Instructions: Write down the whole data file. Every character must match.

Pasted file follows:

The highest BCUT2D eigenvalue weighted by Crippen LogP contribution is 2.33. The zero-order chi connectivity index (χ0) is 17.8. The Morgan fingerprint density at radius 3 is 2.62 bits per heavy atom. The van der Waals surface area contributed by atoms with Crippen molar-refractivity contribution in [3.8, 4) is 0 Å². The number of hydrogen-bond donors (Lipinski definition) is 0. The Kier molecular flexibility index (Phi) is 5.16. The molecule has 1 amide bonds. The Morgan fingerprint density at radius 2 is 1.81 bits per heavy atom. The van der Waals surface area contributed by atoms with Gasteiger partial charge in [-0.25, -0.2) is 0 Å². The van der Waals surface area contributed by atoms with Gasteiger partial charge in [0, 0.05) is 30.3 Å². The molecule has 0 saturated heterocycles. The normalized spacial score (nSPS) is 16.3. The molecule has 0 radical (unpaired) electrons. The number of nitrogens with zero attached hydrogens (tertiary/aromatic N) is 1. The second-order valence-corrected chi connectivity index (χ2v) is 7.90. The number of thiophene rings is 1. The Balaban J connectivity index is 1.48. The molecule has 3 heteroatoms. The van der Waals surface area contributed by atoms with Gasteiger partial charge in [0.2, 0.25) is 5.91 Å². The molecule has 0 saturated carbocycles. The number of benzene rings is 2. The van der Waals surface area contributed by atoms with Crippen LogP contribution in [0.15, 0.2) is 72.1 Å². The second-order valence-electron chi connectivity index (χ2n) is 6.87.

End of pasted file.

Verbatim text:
The highest BCUT2D eigenvalue weighted by Crippen LogP contribution is 2.33. The zero-order chi connectivity index (χ0) is 17.8. The Morgan fingerprint density at radius 3 is 2.62 bits per heavy atom. The van der Waals surface area contributed by atoms with Crippen molar-refractivity contribution in [3.8, 4) is 0 Å². The number of hydrogen-bond donors (Lipinski definition) is 0. The Kier molecular flexibility index (Phi) is 5.16. The molecule has 1 amide bonds. The Morgan fingerprint density at radius 2 is 1.81 bits per heavy atom. The van der Waals surface area contributed by atoms with Gasteiger partial charge in [-0.25, -0.2) is 0 Å². The van der Waals surface area contributed by atoms with Gasteiger partial charge in [0, 0.05) is 30.3 Å². The molecule has 0 saturated heterocycles. The normalized spacial score (nSPS) is 16.3. The molecule has 0 radical (unpaired) electrons. The number of nitrogens with zero attached hydrogens (tertiary/aromatic N) is 1. The second-order valence-corrected chi connectivity index (χ2v) is 7.90. The number of thiophene rings is 1. The Balaban J connectivity index is 1.48. The molecule has 3 heteroatoms. The van der Waals surface area contributed by atoms with Gasteiger partial charge in [0.2, 0.25) is 5.91 Å². The molecule has 0 saturated carbocycles. The number of benzene rings is 2. The van der Waals surface area contributed by atoms with Crippen LogP contribution in [0.15, 0.2) is 72.1 Å². The second-order valence-electron chi connectivity index (χ2n) is 6.87.